Have you ever looked back at a seemingly small decision and realize that one small choice literally change your outlook on the rest of your life.
As the Walmart jobs came to an end, a casual conversation with my uncle Johnny, he ran an engineering firm that also owned a construction company; it seemed like a natural decision to take another job with family so I went to work with him.
John shaped the way I looked at business and people in a work environment that stays with me to this day. A little background on our relationship before I went to work “with” (John would never allow anyone to say they worked “for” him) like I said John was very humble about what he had accomplished up to that point of his life, he was confident in what he did, he was the best at what he did, he just never felt the need to tell anybody those facts.
John and I developed a special bond through scuba diving, I was in my very early 20’s and John was at the top of his game professionally, I spent most of my weekends on John’s boat surrounded by many men who were older and wiser than I but they never treated me less than one of the guys.
John knew my job building Walmart’s had ended and I was interviewing at local electrical contracting companies, he casually asked if I wanted to come work “with” him and move some dirt. John’s construction company did site work and building of roads connected with development. I really didn’t know what any of that meant but I looked up to John and really wanted to see how he mastered his craft, I wanted to see what made that man tick.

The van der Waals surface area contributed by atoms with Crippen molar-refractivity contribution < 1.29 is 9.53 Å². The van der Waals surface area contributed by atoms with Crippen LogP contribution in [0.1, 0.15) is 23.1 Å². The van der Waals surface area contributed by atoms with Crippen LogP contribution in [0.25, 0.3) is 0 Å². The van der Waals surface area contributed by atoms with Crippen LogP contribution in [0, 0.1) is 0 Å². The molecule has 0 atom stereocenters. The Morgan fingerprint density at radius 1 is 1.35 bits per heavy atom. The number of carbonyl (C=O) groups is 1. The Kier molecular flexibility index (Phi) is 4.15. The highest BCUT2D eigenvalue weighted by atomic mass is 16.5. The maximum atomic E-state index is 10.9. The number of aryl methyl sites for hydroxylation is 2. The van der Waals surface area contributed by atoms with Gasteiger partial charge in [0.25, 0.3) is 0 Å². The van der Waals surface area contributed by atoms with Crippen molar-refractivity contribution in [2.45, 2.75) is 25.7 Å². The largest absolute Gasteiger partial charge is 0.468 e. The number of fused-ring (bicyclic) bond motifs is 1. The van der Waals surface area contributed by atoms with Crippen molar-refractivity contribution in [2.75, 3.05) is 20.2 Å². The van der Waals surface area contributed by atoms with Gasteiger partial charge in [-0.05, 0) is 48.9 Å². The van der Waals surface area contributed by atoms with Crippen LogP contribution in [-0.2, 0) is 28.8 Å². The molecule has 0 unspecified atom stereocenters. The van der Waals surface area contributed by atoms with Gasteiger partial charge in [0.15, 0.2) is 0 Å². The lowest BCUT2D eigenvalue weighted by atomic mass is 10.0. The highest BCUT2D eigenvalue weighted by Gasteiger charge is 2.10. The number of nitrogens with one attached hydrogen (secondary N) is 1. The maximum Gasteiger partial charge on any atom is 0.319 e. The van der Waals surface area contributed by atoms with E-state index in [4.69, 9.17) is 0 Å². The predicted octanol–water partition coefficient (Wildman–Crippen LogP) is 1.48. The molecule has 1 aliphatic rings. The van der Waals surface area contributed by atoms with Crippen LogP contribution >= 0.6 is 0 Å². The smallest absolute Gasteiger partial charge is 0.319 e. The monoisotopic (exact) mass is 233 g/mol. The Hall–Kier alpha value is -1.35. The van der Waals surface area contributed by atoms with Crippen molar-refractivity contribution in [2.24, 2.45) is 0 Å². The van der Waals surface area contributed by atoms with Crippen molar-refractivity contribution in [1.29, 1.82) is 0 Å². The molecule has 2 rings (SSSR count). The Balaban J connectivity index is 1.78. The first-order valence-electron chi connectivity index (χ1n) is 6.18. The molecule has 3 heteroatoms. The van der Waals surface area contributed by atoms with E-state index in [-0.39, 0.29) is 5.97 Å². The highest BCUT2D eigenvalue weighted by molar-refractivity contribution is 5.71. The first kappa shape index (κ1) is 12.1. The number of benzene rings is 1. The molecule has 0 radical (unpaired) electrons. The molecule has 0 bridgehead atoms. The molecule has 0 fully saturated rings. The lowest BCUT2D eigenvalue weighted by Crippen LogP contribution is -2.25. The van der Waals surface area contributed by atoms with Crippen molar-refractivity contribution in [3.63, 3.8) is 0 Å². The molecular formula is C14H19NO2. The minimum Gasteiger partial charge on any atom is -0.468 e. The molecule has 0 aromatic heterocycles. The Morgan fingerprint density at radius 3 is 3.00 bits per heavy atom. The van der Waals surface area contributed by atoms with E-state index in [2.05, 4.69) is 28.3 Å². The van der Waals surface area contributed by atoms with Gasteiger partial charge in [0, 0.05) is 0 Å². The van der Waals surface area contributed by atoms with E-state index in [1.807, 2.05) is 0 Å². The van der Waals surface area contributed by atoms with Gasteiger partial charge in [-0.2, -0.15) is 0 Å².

After a very short conversation John offered me a job but made clear the following guidelines:
Number one- work is work, when we were at work our relationship was based on the job at hand and there would be no special considerations because I was related to him.
Number two- when we are out of the job situation rule number one stayed at work, when we were diving we were just dive buddies and work didn’t go out on the boat.
I was totally fine with these guidelines, see I respected that man and had no problem looking at him as my boss, although he never treated me as an employee.
Pappagallo’s was still a few years in my uncertain future so I spent almost a year at John’s construction company during the week, watching him run 3 separate businesses at once, I would marvel at how he seemed to know everything that was going on in every business and if someone got stuck in something regarding their job, John would rattle off the solution effortlessly.
Weekends would be spent on the dive boat with these successful local business men who I would listen to for hours trying to figure out how they got where they were.